One year ago last week, I wrapped up work on a Ruby gem called test_data that aims to be a more robust alternative to Rails’ rather-limited database fixtures. It also stands in sharp contrast to factory_bot, the design of which has led countless developers to tie their test suites into very slow, very confusing knots.

I iterated on test_data’s basic design in meetings and on whiteboards for years before I broke ground. Once I started coding, I couldn’t stop. I worked tirelessly to cover every edge case. I plugged it into several of my own apps to prove that it imbued the benefits I thought it would: dramatically simpler test code and gobsmackingly-fast runtime performance. And then I walked away from the project without so much as telling anyone about it.

Why the hell would I do that? Let’s chat.

What test_data does

If you’ve ever seen the total runtime of a Rails test suite grow over time, and if you’ve ever observed the superlinear rate of that duration’s growth as each additional feature increases the cost of every existing test’s setup, then you’ll understand what test_data is solving for the minute you look at it. (And if you’re not familiar with this phenomenon, a younger, faster-talking version of me gave a sprightly description of it in 2015, 36 minutes into my talk “How to Stop Hating Your Tests.”) Despite the fact that slow test suites are one of the top two or three systemic problems plaguing large Rails apps, hardly anyone has innovated in this area since the mid-2000s. If you follow conventional approaches to testing, once your suite places a bottleneck on your organization’s productivity, your only hope is to be successful enough that you can afford to pay untold sums to a cloud provider to parallelize the shit out of your CI build in an effort to keep it under 30 minutes.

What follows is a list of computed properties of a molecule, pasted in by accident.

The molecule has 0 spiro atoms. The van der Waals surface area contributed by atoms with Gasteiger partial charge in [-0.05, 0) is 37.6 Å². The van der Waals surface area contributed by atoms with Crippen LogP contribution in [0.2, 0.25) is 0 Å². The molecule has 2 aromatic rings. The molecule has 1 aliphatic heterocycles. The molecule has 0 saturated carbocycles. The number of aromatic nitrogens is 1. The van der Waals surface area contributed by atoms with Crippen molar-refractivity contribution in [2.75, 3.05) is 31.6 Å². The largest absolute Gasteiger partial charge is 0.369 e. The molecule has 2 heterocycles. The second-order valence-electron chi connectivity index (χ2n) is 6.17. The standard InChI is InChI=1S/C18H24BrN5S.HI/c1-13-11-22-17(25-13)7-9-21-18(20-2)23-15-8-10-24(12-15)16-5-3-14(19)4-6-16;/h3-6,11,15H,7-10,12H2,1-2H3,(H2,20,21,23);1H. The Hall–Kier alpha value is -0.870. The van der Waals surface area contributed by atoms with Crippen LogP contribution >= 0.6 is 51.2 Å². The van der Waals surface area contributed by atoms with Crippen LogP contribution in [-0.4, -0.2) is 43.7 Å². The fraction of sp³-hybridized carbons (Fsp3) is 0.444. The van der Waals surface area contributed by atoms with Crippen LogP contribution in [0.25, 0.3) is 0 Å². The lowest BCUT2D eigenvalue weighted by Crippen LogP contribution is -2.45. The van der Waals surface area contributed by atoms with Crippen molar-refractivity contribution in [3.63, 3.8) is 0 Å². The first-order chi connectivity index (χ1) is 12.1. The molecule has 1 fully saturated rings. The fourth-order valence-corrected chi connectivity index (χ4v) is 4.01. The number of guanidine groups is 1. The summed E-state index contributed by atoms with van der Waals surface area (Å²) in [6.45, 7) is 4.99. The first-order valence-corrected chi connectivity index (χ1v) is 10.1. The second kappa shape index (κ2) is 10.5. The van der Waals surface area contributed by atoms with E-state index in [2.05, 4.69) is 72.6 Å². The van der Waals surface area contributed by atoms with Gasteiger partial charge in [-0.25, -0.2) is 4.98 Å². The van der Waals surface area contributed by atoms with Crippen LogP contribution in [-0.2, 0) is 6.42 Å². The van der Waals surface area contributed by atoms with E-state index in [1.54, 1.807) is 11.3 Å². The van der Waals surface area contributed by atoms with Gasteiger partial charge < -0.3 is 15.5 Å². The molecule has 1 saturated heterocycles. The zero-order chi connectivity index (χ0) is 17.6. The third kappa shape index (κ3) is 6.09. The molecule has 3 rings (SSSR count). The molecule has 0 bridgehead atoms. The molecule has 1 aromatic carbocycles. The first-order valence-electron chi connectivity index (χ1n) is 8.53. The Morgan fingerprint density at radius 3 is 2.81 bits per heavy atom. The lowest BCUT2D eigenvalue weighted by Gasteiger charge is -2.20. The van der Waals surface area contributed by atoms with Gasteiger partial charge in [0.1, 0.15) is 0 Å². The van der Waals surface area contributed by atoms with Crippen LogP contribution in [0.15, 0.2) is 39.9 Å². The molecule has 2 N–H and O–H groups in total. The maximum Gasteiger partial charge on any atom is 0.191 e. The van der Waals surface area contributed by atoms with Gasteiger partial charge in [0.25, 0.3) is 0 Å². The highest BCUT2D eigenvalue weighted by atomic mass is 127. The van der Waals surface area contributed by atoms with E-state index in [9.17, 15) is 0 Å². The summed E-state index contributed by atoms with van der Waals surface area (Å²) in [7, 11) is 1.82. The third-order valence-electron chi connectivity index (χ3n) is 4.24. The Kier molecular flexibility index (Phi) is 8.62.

That’s why we’re long past due for a novel, unconventional approach.

The test_data gem works by facilitating the creation and maintenance of a single version-controlled database of test data that grows up alongside your app:

  1. It all starts with the introduction of a fourth Rails environment in addition to development, test, and production. You start up the app in the test_data environment and prepare the system just like you might for a staging or user acceptance testing environment: run seed scripts, create a user to cover each role, and generate just enough data to exercise all the features of the application

  2. Once you’ve generated the data your tests need, run rake test_data:dump to save that entire database’s schema and data to SQL files to be committed along with your code

  3. Each test that requires your test data starts by calling TestData.uses_test_data in a setup hook, which will load that database at most once and then—through the power and speed of transaction savepoints—ensure each individual test operates in a clean environment with the entirety of your test database in place

  4. For existing tests that depend on factories and fixtures, compatibility can be retained by way of additional transactional save points, accessible via TestData.uses_clean_slate and TestData.uses_rails_fixtures(self), respectively

  5. The cherry on top is that because the test_data database needs to be migrated over the life of the application, you’ll catch migration problems that would otherwise be missed, especially if you’re in the habit of resetting your development and test databases frequently

There’s a lot going on in the above description, but hopefully the README breaks down everything well enough if you’re interested in digging into how it all works.

And I realize I’m burying the lede here, but it’s not an exaggeration to say that very large test suites that use test_data could reasonably be expected to be 100 to 1000 times faster than comparable suite written with factory_bot. Of course, I’m free to pick whatever numbers I want out of thin air, because as I stated earlier, nobody’s actually used test_data so there’s no one out there to dispute my claims. I’d be thrilled if you tried it out and wrote some benchmarks just to prove me wrong, though!

While this approach represents a radical departure from how most developers treat test data, it might gin up feelings of nostalgia to anyone who’s ever worked in QA, as this is strikingly similar to how many QA departments were testing web application 20 years ago. Along the same lines, nothing about this gem is Ruby or Rails specific—consider it a reference implementation for a pattern that every web application framework should consider adopting.

Anyway, that’s the thing and what it does.

I have a second announcement to make

But here we are, five minutes into your having even heard of this potentially revolutionary test_data gem and I have another piece of news to share: I’m resigning as lead maintainer of the project, effective immediately.